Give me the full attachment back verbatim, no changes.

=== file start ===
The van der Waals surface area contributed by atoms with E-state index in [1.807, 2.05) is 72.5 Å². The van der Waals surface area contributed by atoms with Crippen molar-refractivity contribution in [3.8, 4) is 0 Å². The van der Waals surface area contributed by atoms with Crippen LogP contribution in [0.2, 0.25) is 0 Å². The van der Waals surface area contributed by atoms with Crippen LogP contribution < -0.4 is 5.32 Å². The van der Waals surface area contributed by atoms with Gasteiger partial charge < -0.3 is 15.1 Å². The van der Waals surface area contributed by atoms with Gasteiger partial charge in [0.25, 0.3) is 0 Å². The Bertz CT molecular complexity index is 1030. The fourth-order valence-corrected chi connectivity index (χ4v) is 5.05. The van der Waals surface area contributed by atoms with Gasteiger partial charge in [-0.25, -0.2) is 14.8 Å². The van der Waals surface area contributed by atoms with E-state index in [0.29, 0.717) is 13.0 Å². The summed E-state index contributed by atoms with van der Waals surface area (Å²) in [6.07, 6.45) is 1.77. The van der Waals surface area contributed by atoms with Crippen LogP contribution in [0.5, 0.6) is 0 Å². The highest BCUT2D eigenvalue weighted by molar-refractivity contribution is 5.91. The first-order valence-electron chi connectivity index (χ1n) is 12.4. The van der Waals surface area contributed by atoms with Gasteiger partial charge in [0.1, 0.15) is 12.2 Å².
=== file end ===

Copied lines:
The van der Waals surface area contributed by atoms with E-state index in [1.807, 2.05) is 72.5 Å². The van der Waals surface area contributed by atoms with Crippen molar-refractivity contribution in [3.8, 4) is 0 Å². The van der Waals surface area contributed by atoms with Crippen LogP contribution in [0.2, 0.25) is 0 Å². The van der Waals surface area contributed by atoms with Crippen LogP contribution < -0.4 is 5.32 Å². The van der Waals surface area contributed by atoms with Gasteiger partial charge < -0.3 is 15.1 Å². The van der Waals surface area contributed by atoms with Gasteiger partial charge in [0.25, 0.3) is 0 Å². The Bertz CT molecular complexity index is 1030. The fourth-order valence-corrected chi connectivity index (χ4v) is 5.05. The van der Waals surface area contributed by atoms with Gasteiger partial charge in [-0.25, -0.2) is 14.8 Å². The van der Waals surface area contributed by atoms with E-state index in [0.29, 0.717) is 13.0 Å². The summed E-state index contributed by atoms with van der Waals surface area (Å²) in [6.07, 6.45) is 1.77. The van der Waals surface area contributed by atoms with Crippen LogP contribution in [0.5, 0.6) is 0 Å². The highest BCUT2D eigenvalue weighted by molar-refractivity contribution is 5.91. The first-order valence-electron chi connectivity index (χ1n) is 12.4. The van der Waals surface area contributed by atoms with Gasteiger partial charge in [0.1, 0.15) is 12.2 Å².